For example, the company has been reported to have made arrangements with Android phone manufacturers to pre-install its app on new devices. Plus, it does not have to comply with these regulations if people sign-in from their browser.

In 2018, Truecaller moved all its data centers to India. And guess what happened that year, according to Viceroy''s researchers: "Truecaller is still subject to GDPR regulations, and these laws apply to all Truecaller users."

Viceroy accused the Swedish company of violating taxes in India, a country where its sales increased by 133% between January and June this year. Truecaller also found guilty of spamming their users with invasive ads and web tracking systems. Researchers are particularly concerned about how the software indiscriminately collects such sensitive information about minors.

Viceroy isn''t the first to investigate Truecaller''s alleged privacy violations and security breaches. What''s even worse, however, is that Viceroy is not the first to investigate. Here are a few examples.

In 2013, a study on how a group of Syrian hackers (the Syrian Electronic Army) was able to exploit the app database (opens in a new tab) was undertaken. Its security model has been designed.

In 2017, the Article 29 Working Group, a time-aid European data protection advisory committee, spoke about TrueCallers'' compliance with data protection laws.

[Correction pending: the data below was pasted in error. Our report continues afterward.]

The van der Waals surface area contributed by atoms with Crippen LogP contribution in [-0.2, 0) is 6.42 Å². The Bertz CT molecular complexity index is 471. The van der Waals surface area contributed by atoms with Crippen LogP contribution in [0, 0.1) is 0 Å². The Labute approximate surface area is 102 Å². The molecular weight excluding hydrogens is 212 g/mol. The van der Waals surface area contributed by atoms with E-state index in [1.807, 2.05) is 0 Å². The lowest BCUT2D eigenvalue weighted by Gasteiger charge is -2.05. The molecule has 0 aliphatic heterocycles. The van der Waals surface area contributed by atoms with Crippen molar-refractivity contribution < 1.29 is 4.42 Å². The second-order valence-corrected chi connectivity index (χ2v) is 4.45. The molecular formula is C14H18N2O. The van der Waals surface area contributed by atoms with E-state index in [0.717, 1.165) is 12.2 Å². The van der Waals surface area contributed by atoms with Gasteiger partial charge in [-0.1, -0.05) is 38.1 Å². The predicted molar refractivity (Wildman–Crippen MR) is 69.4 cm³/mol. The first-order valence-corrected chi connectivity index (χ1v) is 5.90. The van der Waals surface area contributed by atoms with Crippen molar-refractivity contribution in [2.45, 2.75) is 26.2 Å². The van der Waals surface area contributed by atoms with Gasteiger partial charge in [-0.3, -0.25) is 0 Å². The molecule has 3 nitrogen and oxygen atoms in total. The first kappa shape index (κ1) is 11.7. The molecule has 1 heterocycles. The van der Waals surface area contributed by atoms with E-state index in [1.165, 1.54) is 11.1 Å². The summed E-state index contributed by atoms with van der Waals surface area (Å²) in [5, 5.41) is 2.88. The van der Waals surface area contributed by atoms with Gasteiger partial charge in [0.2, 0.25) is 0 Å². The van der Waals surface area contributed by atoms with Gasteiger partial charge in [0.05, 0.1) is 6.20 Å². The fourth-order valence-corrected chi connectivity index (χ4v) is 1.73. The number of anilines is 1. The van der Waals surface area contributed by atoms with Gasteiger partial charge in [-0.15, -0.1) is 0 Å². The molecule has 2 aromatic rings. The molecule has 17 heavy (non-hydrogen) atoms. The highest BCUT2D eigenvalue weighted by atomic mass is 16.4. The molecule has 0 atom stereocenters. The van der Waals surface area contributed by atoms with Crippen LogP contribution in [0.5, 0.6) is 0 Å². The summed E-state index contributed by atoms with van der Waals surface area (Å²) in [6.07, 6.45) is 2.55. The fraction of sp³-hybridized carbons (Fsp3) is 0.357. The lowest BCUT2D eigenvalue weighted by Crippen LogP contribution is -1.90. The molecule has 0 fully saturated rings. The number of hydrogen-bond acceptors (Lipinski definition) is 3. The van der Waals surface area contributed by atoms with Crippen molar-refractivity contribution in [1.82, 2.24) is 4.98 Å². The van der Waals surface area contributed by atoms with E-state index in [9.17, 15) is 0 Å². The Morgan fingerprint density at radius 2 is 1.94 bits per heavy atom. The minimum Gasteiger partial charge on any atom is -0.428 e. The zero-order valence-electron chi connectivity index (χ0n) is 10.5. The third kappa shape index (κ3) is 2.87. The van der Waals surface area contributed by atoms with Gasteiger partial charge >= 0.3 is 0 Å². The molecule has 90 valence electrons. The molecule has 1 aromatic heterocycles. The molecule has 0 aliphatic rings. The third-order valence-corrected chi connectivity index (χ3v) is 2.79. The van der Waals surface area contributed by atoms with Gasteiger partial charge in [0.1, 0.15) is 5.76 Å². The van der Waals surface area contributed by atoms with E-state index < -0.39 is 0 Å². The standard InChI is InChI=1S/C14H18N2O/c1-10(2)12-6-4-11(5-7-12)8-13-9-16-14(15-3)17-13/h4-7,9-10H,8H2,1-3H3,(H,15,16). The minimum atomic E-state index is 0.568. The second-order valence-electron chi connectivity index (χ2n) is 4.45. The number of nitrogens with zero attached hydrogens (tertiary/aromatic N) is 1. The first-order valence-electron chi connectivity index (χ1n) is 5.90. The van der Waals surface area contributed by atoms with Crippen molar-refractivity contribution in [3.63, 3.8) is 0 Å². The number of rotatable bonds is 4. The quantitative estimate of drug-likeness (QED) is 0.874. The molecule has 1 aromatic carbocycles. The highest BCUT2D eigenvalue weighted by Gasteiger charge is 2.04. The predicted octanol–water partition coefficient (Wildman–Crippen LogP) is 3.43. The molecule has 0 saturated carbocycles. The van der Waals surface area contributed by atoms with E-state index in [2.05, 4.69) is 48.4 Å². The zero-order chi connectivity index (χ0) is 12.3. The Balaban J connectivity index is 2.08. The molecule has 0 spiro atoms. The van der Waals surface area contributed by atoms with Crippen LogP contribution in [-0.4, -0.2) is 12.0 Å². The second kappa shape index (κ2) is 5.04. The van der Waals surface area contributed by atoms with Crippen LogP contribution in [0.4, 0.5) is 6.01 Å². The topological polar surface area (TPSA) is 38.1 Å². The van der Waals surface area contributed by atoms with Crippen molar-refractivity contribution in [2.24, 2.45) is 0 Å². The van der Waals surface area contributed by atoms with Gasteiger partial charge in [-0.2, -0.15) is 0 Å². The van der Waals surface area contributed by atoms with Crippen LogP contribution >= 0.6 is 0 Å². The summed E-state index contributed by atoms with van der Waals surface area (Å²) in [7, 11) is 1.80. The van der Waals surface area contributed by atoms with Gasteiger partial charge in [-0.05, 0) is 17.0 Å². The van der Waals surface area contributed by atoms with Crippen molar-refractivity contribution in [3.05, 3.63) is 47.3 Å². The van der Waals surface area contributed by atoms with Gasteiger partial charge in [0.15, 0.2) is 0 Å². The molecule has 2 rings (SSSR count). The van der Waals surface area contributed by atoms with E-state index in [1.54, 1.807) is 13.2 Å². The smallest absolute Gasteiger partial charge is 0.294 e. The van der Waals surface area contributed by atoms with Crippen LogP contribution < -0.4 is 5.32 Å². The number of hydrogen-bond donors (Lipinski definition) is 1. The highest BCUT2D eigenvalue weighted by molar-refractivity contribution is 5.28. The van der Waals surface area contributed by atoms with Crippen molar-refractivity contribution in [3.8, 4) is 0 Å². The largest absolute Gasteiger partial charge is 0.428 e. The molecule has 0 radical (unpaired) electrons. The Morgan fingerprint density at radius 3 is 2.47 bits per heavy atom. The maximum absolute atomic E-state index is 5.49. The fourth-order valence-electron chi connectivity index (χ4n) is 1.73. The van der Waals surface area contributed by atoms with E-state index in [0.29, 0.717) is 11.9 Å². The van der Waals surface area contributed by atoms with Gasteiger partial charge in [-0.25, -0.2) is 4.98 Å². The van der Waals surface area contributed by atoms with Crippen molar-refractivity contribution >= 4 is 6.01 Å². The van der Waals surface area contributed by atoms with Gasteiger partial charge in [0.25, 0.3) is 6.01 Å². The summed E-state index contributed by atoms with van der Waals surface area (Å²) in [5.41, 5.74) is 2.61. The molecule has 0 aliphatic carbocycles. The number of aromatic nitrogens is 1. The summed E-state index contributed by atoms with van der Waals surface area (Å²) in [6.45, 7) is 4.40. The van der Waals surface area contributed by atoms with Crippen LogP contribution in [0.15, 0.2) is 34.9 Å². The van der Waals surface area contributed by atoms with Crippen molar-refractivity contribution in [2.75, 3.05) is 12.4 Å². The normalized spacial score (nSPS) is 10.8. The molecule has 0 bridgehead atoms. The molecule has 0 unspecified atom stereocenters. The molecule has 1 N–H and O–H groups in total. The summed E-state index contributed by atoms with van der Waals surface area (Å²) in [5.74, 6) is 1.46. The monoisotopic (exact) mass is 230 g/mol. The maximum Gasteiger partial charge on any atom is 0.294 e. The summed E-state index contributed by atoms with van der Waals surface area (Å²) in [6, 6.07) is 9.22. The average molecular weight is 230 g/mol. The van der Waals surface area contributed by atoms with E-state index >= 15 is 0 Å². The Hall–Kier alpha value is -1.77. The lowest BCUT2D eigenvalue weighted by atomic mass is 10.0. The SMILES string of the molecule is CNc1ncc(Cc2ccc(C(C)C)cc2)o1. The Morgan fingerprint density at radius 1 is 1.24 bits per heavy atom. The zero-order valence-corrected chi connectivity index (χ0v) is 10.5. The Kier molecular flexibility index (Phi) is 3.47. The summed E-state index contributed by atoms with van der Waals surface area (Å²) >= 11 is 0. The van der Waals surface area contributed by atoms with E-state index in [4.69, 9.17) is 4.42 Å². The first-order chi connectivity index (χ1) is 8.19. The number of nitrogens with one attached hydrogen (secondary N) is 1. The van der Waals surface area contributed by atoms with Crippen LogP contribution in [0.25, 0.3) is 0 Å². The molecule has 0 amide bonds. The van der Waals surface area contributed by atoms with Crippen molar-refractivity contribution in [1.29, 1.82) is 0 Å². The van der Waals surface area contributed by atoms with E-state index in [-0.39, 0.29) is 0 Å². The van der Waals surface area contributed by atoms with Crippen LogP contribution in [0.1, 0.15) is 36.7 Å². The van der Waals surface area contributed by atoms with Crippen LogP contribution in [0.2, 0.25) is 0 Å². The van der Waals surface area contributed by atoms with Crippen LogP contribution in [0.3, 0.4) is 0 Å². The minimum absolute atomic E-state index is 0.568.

In 2019, there were then a few reports illustrating how the data of many Truecaller users - most Indians - had been exposed on the dark web. Privacy International outlined the dangers of ending up on the Truecaller database (opens in a new tab) for journalists and other users who are critical of privacy.

Privacy experts advised the company take action to correct its privacy concerns at the time. "TrueCaller accepted our response, but did not demonstrate an interest in following those steps."

The Caravan, an Indian investigative publication, looked at (opens in a new tab) how Truecaller''s enhanced search makes users automatically share all of their contacts details, such as names, numbers, and email addresses.

Former Truecaller employees told The Caravan that the app may access user SMS messages to improve their financial profile. "This ability...would allow the app to send loan offers to individuals when their bank balance is below a certain limit," said the app''s former CEO.

Truecaller responds

Truecaller promptly responded to such requests, disguising that any privacy violation occurred.

Specifically, the company responded to The Caravan''s investigation (opens in a new tab) claiming that: "Truecaller is not interested in acquiring or collecting financial information of its users."

It claimed that the Caravan''s Enhanced Search complaint was factually incorrect. However, Viceroy Research found the feature in India until September 28.

During the same time, Truecaller criticised Viceroy''s misconduct allegations as false (opens in a new tab).

What''s certain now is that many questions remain over Falcaller''s business model. Moreover, the Swedish business will soon need to align its data collection practices with new regulations if it fails to respond in court for failing to do so.